Shortly after my second child was born, I realized that something must be wrong with me. My heart would start racing for no reason at all, my arms and legs would tingle, as if I had been laying on them, and I constantly questioned my memory. The more I obsessed about these symptoms, the worse they became. I finally saw a doctor.
The diagnosis I was fearing to hear, never materialized. The doctor compared my life to that of a star athlete who has trained to the point of exhaustion. It was at that point that I realized that in my pursuit to be the perfect wife/mother, I was setting goals that were causing me to become ill.
This condition didn’t magically appear overnight. My motto was “I’ve got it. I can do anything! I’m supermom.” This motto evolved from the culture surrounding me. As I observed the other mothers in my sphere of friends, I found myself secretly envying their lives. They had the perfect house and the perfect kids. I felt as if I spent every spare moment chasing a toddler and cleaning a house. I would fall into bed at midnight and wake at six in the morning. Other mothers had time to shop for themselves and pamper themselves with massages. I went six months without a hair appointment and it showed. In addition to be the perfect wife/mother, I was trying to run a business with my husband.
I was the queen of work schedules. In addition to a work schedule, I had a cleaning schedule, an after school activity schedule for my kids, even a play time schedule. We had 20 minutes we could spend at McDonald’s before we had to make out next stop. I would get so frustrated if my schedule was off by even a couple of minutes.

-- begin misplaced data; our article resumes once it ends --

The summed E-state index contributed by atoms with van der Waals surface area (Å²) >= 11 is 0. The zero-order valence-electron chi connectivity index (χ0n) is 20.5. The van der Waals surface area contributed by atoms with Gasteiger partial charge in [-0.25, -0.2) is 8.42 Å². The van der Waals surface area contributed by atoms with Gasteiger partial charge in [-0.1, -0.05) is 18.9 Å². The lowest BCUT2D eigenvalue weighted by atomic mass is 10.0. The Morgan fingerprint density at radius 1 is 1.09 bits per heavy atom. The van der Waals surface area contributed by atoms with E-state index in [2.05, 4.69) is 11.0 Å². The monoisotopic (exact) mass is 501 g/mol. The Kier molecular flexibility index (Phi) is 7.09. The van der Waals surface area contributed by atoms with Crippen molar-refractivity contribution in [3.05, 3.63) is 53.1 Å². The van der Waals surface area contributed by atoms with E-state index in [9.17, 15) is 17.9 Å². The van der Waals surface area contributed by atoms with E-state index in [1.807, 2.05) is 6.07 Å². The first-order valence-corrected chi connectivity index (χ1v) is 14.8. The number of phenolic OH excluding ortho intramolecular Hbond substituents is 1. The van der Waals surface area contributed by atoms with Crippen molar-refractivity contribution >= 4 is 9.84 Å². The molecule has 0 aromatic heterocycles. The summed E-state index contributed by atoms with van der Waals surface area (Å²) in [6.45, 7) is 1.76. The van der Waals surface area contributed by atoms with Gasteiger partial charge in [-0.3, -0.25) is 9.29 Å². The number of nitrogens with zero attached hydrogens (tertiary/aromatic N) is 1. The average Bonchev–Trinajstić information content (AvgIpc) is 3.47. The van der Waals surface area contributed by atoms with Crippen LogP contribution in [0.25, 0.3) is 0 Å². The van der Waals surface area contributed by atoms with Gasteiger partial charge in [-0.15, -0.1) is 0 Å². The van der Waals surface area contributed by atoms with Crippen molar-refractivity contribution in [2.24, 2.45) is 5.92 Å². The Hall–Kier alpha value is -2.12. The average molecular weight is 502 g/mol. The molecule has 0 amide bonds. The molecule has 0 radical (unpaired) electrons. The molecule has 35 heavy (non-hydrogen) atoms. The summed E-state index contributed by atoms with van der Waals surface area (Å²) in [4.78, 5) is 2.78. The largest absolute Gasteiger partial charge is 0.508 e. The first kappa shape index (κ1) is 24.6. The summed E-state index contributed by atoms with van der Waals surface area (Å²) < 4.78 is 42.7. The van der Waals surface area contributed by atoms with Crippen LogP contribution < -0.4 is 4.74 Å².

After my doctor lectured me about relaxing, I went back and started questioning my priorities. Becoming ill would not benefit myself or my family. I realized that the perfect mothers I were observing had assistance from others. A cleaning lady that came in twice a week ensured that their homes were clean. College kids were instrumental in driving their kids to after school activities. I eschewed baby sitters while other mothers were quick to take advantage of some extra “me” time. Family members in the area, my family lived in another state, picked up the slack.
I did not vanquish my anxiety attacks overnight. It took a couple of years for me to manage the attacks. The first thing I did was to rip up the majority of my schedules. I had to force myself to deviate from my set routine. I made a hair appointment and tried not to stress over the precious hour I was sacrificing. I went for walks and learned to appreciate the beauty of nature. Exercising in general allowed me a brief respite from my worrisome existence and helped me to break the cycle of anxiety. I stopped watching and obsessing over the news. Forget about reading enlightening books, I started reading for enjoyment. I still suffer occasionally from anxiety, however, I recognize the symptoms and quickly take steps to ensure that the condition does not escalate. The most important thing I learned is I don’t have to be perfect.
As I look around me, I notice dust on the dresser and that my rug needs to be vacuumed. It’s okay. I will get around to eventually. I’m happy and relaxed. Being perfect is exhausting.